The ECN nonce is a mechanism that allows a /sending/ transport to
   detect if drop or ECN marking at a congested router has been
   suppressed by a node somewhere in the feedback loop---another router
   or the receiver.

   Space for the ECN nonce was set aside in [RFC3168] (currently
   proposed standard) while the full nonce mechanism is specified in RFC
   3540 (currently experimental).  The specifications for [RFC4340]
   (currently proposed standard) requires that "Each DCCP sender SHOULD
   set ECN Nonces on its packets...".  It also mandates as a requirement
   for all CCID profiles that "Any newly defined acknowledgement
   mechanism MUST include a way to transmit ECN Nonce Echoes back to the

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   sender.", therefore:

   o  The CCID profile for TCP-like Congestion Control [RFC4341]
      (currently proposed standard) says "The sender will use the ECN
      Nonce for data packets, and the receiver will echo those nonces in
      its Ack Vectors."

   o  The CCID profile for TCP-Friendly Rate Control (TFRC) [RFC4342]
      recommends that "The sender [use] Loss Intervals options' ECN
      Nonce Echoes (and possibly any Ack Vectors' ECN Nonce Echoes) to
      probabilistically verify that the receiver is correctly reporting
      all dropped or marked packets."

   The ECN nonce is used for three types of functions:

   o  if the sender wants to ensure the integrity of the information
      about packet drops,

   o  if the sending transport chooses to act in the interests of a
      congested router,

   o  if the sending transport wants to allocate its own resources in
      proportion to the rates that each network path can sustain, based
      on congestion control.

   However, when the nonce is used to protect the integrity of
   information about packet drops, rather than ECN marks, a transport
   layer nonce will always be sufficient (because a drop loses the
   transport header as well as the ECN field in the network header),
   which would avoid using scarce IP header codepoint space.  Similarly,
   a transport layer nonce would protect against a receiver sending
   early acknowledgements.

   The other two functions need the ECN nonce to be in the network
   layer, but both require rather optimistic trust assumptions in order
   to be useful.  If the sending transport chooses to act in the
   interests of a congested router, it can reduce its rate if it detects
   some malicious party in the feedback loop may be suppressing ECN
   feedback.  But it would only be useful to a router when /all/ senders
   using the router are trusted to act in the router's interest.

   In the end, the only essential use of a network layer nonce is when
   sending transports (e.g. large servers) want to allocate their /own/
   resources in proportion to the rates that each network path can
   sustain, based on congestion control.  In that case, the nonce allows
   senders to be assured that they aren't being duped into giving more
   of their own resources to a particular flow.  And if congestion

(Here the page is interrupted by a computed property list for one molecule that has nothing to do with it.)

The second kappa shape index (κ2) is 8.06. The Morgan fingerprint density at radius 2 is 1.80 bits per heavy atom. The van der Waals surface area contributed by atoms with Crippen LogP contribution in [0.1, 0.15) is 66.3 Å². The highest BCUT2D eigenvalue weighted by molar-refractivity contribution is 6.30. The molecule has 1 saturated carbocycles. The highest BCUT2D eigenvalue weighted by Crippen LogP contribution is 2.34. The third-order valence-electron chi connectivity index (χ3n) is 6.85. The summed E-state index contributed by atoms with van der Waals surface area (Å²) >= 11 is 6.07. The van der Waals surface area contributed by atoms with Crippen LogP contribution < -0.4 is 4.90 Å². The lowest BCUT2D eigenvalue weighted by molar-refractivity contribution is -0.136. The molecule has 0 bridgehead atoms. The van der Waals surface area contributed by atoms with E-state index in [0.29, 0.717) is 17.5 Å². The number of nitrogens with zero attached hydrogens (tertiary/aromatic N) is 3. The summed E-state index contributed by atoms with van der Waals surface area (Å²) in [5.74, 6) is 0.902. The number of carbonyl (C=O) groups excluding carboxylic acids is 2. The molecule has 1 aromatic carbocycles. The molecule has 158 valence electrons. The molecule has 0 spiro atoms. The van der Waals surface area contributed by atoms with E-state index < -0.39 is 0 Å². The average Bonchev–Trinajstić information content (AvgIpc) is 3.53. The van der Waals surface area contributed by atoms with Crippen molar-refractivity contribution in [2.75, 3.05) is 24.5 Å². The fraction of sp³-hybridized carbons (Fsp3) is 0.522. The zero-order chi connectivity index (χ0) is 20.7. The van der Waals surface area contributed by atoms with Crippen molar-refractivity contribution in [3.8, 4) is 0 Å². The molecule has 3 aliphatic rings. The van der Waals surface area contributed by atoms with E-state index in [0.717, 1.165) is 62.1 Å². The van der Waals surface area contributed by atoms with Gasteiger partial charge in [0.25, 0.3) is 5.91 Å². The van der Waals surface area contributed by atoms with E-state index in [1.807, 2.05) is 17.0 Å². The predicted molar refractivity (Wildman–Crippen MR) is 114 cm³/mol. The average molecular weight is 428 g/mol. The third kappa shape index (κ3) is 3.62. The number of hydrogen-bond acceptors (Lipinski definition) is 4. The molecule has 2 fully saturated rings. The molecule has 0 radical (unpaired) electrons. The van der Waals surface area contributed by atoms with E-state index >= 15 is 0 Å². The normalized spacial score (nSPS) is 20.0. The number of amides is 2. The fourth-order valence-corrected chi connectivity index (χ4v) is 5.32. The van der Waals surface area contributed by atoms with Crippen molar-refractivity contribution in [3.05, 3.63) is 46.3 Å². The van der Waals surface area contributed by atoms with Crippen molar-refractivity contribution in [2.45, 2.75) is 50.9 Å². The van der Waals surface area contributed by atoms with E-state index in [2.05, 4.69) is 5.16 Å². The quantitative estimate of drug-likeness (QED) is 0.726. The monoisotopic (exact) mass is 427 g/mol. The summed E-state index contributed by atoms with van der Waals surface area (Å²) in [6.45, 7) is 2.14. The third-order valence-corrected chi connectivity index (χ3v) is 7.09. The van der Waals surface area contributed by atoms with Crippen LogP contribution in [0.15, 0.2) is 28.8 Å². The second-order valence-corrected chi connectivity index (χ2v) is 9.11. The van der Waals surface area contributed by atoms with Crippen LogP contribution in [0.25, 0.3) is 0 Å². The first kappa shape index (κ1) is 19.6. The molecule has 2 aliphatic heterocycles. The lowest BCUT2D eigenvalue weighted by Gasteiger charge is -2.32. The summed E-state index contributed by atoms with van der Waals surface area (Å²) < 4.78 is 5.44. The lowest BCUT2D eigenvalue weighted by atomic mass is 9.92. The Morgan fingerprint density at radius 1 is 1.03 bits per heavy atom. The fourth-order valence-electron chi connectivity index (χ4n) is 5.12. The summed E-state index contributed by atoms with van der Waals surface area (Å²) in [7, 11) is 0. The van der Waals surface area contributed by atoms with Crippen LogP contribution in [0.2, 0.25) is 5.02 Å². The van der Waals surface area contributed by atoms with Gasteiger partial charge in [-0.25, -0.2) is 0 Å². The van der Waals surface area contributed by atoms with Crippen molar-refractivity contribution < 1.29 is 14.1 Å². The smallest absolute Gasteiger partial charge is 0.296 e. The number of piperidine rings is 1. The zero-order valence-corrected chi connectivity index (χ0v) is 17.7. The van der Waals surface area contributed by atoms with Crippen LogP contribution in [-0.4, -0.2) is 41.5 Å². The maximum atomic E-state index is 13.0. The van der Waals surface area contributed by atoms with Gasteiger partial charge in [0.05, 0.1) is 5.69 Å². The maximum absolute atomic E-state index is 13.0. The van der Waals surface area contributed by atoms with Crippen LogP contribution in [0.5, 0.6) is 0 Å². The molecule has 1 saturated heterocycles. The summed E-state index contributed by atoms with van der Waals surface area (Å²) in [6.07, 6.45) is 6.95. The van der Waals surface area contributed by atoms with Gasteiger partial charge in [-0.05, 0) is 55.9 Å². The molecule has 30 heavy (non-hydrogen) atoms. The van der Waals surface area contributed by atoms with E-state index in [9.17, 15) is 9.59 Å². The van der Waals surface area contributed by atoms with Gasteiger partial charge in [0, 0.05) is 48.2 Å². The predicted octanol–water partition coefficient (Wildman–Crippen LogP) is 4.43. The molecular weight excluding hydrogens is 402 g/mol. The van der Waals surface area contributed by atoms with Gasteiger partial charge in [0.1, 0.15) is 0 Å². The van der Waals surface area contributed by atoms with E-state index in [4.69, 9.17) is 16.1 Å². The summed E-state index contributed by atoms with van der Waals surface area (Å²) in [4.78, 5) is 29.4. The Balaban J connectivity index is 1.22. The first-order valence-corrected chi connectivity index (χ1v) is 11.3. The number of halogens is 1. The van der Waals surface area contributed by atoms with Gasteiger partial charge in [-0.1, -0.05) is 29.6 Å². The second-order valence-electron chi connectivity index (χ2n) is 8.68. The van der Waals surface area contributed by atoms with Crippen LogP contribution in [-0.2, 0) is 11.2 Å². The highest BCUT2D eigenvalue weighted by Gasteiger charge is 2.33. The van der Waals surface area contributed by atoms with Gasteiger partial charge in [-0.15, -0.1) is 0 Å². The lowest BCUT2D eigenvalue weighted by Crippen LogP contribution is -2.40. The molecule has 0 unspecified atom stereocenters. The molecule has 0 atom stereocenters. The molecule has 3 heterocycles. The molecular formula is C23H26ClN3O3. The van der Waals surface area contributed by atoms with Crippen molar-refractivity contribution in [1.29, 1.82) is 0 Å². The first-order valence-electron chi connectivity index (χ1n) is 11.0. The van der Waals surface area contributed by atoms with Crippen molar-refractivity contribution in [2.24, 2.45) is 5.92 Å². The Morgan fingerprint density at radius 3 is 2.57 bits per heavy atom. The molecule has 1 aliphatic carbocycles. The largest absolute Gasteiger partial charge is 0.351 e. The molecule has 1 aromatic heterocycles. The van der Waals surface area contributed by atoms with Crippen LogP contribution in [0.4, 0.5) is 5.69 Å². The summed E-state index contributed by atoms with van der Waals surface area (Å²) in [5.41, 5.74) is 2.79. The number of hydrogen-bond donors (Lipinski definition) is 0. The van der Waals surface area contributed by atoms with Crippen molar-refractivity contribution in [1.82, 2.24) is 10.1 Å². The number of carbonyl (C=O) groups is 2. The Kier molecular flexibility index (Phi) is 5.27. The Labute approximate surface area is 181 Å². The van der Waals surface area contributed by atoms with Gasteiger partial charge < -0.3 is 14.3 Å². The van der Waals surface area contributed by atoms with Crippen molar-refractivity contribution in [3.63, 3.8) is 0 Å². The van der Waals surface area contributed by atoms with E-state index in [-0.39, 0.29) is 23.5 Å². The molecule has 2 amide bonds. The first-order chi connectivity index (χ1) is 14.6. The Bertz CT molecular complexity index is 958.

suppression is detected, the sending transport can rate limit the

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   offending connection to protect its own resources.  Certainly, this
   is a useful function, but the IETF should carefully decide whether
   such a single, very specific case warrants IP header space.

   In contrast, re-ECN allows all routers to fully protect themselves
   from such attacks, without having to trust anyone - senders,
   receivers, neighbouring networks.  Re-ECN is therefore proposed in
   preference to the ECN nonce on the basis that it addresses the
   generic problem of accountability for congestion of a network's
   resources at the IP layer.

   Delaying the ECN nonce is justified because the applicability of the
   ECN nonce seems too limited for it to consume a two-bit codepoint in
   the IP header.

   Moreover, while we have re-designed the re-ECN codepoints so that
   they do not prevent the ECN nonce progressing, the same is not true
   the other way round.  If the ECN nonce started to see some deployment
   (perhaps because it was blessed with proposed standard status),
   incremental deployment of re-ECN would effectively be impossible,
   because re-ECN marking fractions at inter-domain borders would be
   polluted by unknown levels of nonce traffic.

   The authors are aware that re-ECN must prove it has the potential it
   claims if it is to displace the nonce.  Therefore, every effort has
   been made to complete a comprehensive specification of re-ECN so that
   its potential can be assessed.  We therefore seek the opinion of the
   Internet community on whether the re-ECN protocol is sufficiently
   useful to warrant standards action.

Authors' Addresses

   Bob Briscoe
   BT & UCL
   B54/77, Adastral Park
   Martlesham Heath
   Ipswich  IP5 3RE

   Phone: +44 1473 645196

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   Arnaud Jacquet
   B54/70, Adastral Park
   Martlesham Heath
   Ipswich  IP5 3RE

   Phone: +44 1473 647284

   Alessandro Salvatori
   B54/77, Adastral Park
   Martlesham Heath
   Ipswich  IP5 3RE


   Martin Koyabe
   B54/69, Adastral Park
   Martlesham Heath
   Ipswich  IP5 3RE

   Phone: +44 1473 646923